At We Make Waves, we’re continuously improving our cloud-based infrastructure and development workspaces. Most recently, we’ve migrated all of our projects from running on bare metal to Docker. Our motivation for doing so was to take advantage of:
- Isolation: We can run multiple applications with different dependencies on the same machine. E.g. Run different versions of Node/PHP per application. Applications won’t interact with each other, also allowing us to parallelise our integration tests on the same machine.
- Security: Applications run in their own isolated environment, and so a vulnerability in one won’t affect others. Docker also encourages you to only run and expose necessary programs.
- Reproducibility: We compile versions of our applications as images, meaning we can identically reproduce what would run in production anywhere else before.
- Service-orientation: Our applications could be split into smaller, horizontally scalable micro-services that interact with each other for better resource efficiency.
- Rapid Deployment: A container orchestrator starts and stops Docker containers on instances, instead of waiting for new instances to start. Speeding up rolling deployments from 15 minutes to less than 60 seconds (dependent on health-checks).
- Standardisation: Allows us to run officially maintained versions of common services such as MySQL, Redis, RabbitMQ easily.
For some of our projects, we use PHP that currently runs on bare metal EC2 instances with Ubuntu Linux. By moving to Docker, we don’t want to sacrifice performance for the advantages that Docker brings. So to ensure we don’t sacrifice performance, we’ve benchmarked our existing bare metal applications with siege which we can then compare against any PHP Docker solution.
All benchmarks have been run on a machine with the following specification:
- Ubuntu Linux 17.10 x64
- php-fpm 7.2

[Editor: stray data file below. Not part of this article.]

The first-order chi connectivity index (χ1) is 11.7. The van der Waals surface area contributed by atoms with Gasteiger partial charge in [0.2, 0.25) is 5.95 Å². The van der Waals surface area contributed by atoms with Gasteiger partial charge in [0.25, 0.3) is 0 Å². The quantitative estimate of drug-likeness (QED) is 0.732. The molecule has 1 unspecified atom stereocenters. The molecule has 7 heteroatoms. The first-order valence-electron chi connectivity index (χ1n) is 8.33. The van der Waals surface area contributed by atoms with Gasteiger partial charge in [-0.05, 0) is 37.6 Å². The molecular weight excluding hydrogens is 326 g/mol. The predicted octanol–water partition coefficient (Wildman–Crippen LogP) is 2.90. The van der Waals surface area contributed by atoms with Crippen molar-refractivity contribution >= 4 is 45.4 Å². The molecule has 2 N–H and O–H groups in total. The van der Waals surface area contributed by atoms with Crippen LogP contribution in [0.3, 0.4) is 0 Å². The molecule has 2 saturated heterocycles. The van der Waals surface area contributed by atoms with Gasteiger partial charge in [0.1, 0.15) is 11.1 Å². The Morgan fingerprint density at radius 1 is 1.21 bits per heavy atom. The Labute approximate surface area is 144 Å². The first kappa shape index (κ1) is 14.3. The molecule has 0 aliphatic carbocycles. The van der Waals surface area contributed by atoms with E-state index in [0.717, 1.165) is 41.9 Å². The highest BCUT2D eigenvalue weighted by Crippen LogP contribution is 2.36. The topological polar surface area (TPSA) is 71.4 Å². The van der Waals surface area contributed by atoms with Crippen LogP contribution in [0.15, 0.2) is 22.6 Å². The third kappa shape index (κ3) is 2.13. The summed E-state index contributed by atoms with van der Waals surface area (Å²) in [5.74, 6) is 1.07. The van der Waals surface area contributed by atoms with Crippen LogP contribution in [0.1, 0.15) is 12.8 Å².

- nginx 1.12.2
- Intel Core i7–7567U @ 3.5Ghz CPU
- 16GB DDR4 RAM
- Samsung 850 EVO M.2 256GB
Running this on bare metal with PHP-FPM + NGINX gives us the following results:
Solution 1: Official PHP-FPM + NGINX
In the official PHP repository on Docker Hub there are a few variants, including php-cli, php-fpm and php-apache. Naturally, this results in us first opting to try out php-fpm with an nginx container from the official nginx repository. This was very quick and simple to configure, only requiring an nginx configuration filealongside the docker-compose configuration. On the down-side, we found deploying this type of configuration quite difficult as we’d need a third data container for the nginx and php-fpm containers to share source code from. This made deployment configuration more complex and too granular for our service oriented architecture.
From a service-oriented viewpoint, we’d expect to have one container per purpose. A small Symfony app or WordPress CMS should only require one container to run the app, and a separate database container where necessary. Keeping the database container separate allows us to use external database services such as Amazon’s RDS in deployment and local docker databases in development.
Solution 2: PHP w/ Apache
With this in mind, we tried the official php-apache image that offers an Apache2 web server with mod-php. This only requires a single service in the docker-compose configuration and Apache2 configuration, but also required a separate Dockerfile to enable mod_rewrite.
Solution 3: Custom PHP-FPM w/ NGINX
We’re a lot more comfortable configuring php-fpm with nginx, and need the ability to easily add php modules and run database migrations on start, so we created our own image from the Ubuntu Xenial base. This features s6 overlay to supervise the php-fpm and nginx processes as well as executing scripts on start. The source for this is available here.
We ran the same benchmark on all of these Docker solutions. The results are shown in the table below.
From the results, it’s clear that our custom Docker PHP-FPM w/ NGINX container greatly outperformed the official PHP images by ~6x, with close performance to our current bare metal setup. We use images like this in all of our PHP Docker deployments as the small performance loss from bare metal is within a small enough tolerance for us to be happy and is offset by the advantages listed at the start of this post.